In figure 8 we see a piece of a metal foam, as captured by Prof. Ashley Spear’s group at the University of Utah. The colors on the foam represent the grain structure of the metal foam. All-Hex meshes tend to be easiest to build for blocky structures, but blocky structures are rare in nature. Once again we choose a nice, blocky, background domain to discretize with our finite elements and immerse organic-looking metal foam into this grid.

And last but not least, in figure 9 we have an entry of the GE Bracket Challenge. This entry was generatively designed using topology optimization. As such, the part has few “blocky” regions – the part has a distinctly organic shape. I honestly don’t know how I would proceed with putting a quality body-fitted hex mesh on this part. But with the immersed method, it’s trivial.

The immersed finite element technique isn’t a new idea, in fact there are already commercial solvers available that provide some form of this technique, namely ANSYS Discovery Live and Midas MeshFree. However, Discovery Live appears to use a very poor basis (constants) for its solutions and thus seems relegated to linear problems. This may be fine for preliminary design studies, but I don’t want to fly on an airplane that used Discovery Live to engineer the landing gear, turbine blades, or wing-box!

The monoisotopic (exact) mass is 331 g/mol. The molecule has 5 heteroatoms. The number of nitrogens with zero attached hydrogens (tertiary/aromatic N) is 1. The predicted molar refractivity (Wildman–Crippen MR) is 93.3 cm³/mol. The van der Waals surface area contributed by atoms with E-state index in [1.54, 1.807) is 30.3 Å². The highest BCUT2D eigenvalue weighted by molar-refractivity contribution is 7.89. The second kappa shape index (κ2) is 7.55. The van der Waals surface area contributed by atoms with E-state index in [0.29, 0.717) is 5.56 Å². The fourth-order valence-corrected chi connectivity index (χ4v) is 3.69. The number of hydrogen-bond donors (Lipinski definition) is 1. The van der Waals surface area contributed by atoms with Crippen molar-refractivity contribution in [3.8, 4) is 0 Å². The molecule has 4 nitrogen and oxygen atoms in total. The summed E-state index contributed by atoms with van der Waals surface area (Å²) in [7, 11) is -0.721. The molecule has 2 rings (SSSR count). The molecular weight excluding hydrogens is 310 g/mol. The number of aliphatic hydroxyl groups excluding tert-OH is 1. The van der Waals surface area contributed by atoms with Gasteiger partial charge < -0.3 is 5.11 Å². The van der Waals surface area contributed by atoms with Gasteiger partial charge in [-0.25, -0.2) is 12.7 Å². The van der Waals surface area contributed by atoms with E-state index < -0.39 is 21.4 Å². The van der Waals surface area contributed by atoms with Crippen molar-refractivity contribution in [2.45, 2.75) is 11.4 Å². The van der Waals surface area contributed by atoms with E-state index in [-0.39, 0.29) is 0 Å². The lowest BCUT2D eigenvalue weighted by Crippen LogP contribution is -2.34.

This is where it seems to me that we can instead utilize the functionality of Coreform’s U-spline technology to create locally-refined, high-degree, smooth-spline bases in these elements which should allow us to achieve very accurate results for nonlinear problems. This may be the technology that allows FEA analysts to use and trust immersed finite elements on a wide-variety of nonlinear, mission-critical, problems. Chris, a fellow graduate student and current Coreform employee, is working on developing the immersed smooth-spline FEA technology and I will be following his progress closely.

Excited to see what April brings!

## Data Sources

Blocky Bracket:
Regli, W., & Gaines, D. M. (2017, February 17). A Repository for Design, Process Planning and Assembly. Retrieved from https://fmt.kcnsc.doe.gov/kcpfm/kcpfm_short.cgi?box=/.DrAu70B751YrAXre&path=/&cmd=list